The financially strapped UNC system could soon implement a policy that has proved controversial in the past — lifting the 18 percent cap on out-of-state and international student enrollment.
The proposal is just one of the revenue-boosting measures that could feature in the system’s five-year strategic plan, which members of the system’s Board of Governors discussed at their meeting Thursday.
A first draft of the plan was unveiled Monday. It aims to make North Carolina one of the top 10 “most educated states” by increasing the percentage of degree-holding North Carolinians from 29.5 percent to 37 percent by 2025.
POTENTIAL CHANGES TO 18 PERCENT CAP
The UNC-system Board of Governors could raise the 18 percent cap on out-of-state and international student enrollment in its five-year strategic plan:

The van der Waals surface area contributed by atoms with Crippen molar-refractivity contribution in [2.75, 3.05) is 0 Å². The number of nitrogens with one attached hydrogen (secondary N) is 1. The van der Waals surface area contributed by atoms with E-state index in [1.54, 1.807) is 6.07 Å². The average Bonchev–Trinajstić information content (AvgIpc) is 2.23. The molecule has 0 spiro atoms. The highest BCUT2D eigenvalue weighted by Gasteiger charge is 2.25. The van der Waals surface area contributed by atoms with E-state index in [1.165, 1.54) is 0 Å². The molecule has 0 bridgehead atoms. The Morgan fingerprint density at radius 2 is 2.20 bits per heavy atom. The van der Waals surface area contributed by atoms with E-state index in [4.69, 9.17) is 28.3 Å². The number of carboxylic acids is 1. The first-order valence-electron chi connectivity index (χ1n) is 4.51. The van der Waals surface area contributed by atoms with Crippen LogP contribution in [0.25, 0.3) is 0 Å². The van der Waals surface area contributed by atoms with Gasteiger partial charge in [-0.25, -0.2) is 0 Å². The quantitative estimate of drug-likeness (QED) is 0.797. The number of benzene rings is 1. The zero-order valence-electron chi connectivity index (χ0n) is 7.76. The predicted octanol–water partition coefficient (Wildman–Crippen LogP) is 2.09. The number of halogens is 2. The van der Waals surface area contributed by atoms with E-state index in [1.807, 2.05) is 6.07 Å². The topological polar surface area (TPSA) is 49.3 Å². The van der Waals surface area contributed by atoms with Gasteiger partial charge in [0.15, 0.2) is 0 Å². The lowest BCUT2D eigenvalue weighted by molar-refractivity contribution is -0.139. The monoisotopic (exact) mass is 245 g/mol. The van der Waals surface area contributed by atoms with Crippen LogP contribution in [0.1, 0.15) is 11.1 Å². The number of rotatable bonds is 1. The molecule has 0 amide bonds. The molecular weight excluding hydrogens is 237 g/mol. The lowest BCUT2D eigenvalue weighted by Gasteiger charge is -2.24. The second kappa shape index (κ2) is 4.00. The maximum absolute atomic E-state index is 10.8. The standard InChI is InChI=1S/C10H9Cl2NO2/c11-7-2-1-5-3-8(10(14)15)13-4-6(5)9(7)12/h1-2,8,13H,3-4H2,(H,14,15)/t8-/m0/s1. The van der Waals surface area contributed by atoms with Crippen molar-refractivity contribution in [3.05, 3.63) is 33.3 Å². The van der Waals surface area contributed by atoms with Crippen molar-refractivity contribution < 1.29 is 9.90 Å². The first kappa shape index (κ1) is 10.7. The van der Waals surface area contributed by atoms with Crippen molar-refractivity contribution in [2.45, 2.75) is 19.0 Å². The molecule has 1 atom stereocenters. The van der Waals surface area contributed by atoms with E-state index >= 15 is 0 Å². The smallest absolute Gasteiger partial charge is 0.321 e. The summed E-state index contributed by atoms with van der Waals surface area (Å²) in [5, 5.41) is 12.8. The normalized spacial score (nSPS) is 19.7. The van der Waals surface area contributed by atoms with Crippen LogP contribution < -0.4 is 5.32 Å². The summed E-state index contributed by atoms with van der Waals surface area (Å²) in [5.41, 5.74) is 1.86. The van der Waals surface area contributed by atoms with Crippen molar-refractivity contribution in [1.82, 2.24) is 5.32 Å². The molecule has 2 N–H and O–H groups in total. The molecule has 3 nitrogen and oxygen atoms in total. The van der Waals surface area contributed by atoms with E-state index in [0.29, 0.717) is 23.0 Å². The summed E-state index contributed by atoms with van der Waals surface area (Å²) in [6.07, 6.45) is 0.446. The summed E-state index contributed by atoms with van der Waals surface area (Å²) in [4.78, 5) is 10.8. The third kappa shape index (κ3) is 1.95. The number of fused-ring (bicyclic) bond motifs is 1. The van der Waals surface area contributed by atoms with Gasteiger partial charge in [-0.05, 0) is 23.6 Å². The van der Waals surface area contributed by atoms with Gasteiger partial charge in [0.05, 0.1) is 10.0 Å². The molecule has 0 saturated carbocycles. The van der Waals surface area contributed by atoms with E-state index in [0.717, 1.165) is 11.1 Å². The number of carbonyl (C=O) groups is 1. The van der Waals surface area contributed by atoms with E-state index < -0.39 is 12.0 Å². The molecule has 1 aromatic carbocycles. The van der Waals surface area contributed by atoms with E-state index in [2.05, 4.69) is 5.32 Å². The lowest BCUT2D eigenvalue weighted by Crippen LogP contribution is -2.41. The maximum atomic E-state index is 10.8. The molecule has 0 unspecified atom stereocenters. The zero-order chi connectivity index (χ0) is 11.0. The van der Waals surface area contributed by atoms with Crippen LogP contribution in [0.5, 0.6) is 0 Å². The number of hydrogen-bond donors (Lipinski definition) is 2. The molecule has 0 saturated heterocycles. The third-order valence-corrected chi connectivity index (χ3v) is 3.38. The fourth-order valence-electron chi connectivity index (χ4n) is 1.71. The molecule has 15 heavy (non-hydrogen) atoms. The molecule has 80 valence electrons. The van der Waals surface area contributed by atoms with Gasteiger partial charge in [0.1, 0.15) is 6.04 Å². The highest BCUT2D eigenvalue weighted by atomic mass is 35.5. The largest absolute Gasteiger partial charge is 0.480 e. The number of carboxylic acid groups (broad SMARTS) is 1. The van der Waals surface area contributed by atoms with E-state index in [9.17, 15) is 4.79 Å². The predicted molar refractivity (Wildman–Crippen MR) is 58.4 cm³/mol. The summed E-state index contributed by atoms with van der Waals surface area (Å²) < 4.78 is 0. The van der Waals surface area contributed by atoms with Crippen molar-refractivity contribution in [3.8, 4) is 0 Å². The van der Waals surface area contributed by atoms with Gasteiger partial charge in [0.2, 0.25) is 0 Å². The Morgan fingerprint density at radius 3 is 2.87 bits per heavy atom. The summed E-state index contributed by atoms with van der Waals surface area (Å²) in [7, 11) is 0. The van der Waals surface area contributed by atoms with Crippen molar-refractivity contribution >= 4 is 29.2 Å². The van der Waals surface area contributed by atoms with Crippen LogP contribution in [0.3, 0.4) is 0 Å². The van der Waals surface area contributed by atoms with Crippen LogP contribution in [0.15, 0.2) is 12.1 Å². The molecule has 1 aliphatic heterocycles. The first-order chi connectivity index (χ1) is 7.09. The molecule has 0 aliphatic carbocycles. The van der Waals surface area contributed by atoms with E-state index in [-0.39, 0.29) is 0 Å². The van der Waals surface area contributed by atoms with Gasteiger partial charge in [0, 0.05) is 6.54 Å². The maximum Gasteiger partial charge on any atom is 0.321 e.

- There is currently an 18 percent cap on nonresident students for first-time and full-time freshmen.
- The plan could lift the cap while simultaneously holding harmless the number of slots available to resident students.
Some board members view raising the cap as a potential source of revenue during a tough economic period for the state and its universities. The system has absorbed millions in budget cuts in recent years, including a cut of $414 million, or 15.6 percent, in 2011.
Irvin Roseman, a member of the board, said international students could be an untapped source of tuition revenue. Tuition and fees for state residents are almost $7,500 at UNC-CH, compared to about $28,250 for nonresidents, which include international students.